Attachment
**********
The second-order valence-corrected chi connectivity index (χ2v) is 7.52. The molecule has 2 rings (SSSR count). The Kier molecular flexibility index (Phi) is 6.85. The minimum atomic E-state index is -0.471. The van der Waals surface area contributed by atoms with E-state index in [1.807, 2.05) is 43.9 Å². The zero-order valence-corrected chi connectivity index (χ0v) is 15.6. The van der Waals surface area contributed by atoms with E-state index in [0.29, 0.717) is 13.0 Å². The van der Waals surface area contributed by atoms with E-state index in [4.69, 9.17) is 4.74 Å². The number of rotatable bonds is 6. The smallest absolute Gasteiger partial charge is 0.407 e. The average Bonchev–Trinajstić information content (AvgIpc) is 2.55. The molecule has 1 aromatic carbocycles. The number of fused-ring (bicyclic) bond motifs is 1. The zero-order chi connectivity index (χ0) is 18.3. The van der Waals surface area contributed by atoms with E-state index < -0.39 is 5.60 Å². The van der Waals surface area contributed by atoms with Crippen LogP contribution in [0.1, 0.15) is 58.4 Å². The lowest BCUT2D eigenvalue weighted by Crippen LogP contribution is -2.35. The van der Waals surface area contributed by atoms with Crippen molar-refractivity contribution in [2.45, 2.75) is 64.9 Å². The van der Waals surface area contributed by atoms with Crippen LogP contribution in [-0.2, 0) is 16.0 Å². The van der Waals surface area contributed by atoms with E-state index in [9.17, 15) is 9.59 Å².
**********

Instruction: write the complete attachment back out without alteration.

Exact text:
The second-order valence-corrected chi connectivity index (χ2v) is 7.52. The molecule has 2 rings (SSSR count). The Kier molecular flexibility index (Phi) is 6.85. The minimum atomic E-state index is -0.471. The van der Waals surface area contributed by atoms with E-state index in [1.807, 2.05) is 43.9 Å². The zero-order valence-corrected chi connectivity index (χ0v) is 15.6. The van der Waals surface area contributed by atoms with E-state index in [0.29, 0.717) is 13.0 Å². The van der Waals surface area contributed by atoms with E-state index in [4.69, 9.17) is 4.74 Å². The number of rotatable bonds is 6. The smallest absolute Gasteiger partial charge is 0.407 e. The average Bonchev–Trinajstić information content (AvgIpc) is 2.55. The molecule has 1 aromatic carbocycles. The number of fused-ring (bicyclic) bond motifs is 1. The zero-order chi connectivity index (χ0) is 18.3. The van der Waals surface area contributed by atoms with E-state index < -0.39 is 5.60 Å². The van der Waals surface area contributed by atoms with Crippen LogP contribution in [0.1, 0.15) is 58.4 Å². The lowest BCUT2D eigenvalue weighted by Crippen LogP contribution is -2.35. The van der Waals surface area contributed by atoms with Crippen molar-refractivity contribution in [2.45, 2.75) is 64.9 Å². The van der Waals surface area contributed by atoms with Crippen LogP contribution in [-0.2, 0) is 16.0 Å². The van der Waals surface area contributed by atoms with E-state index in [9.17, 15) is 9.59 Å².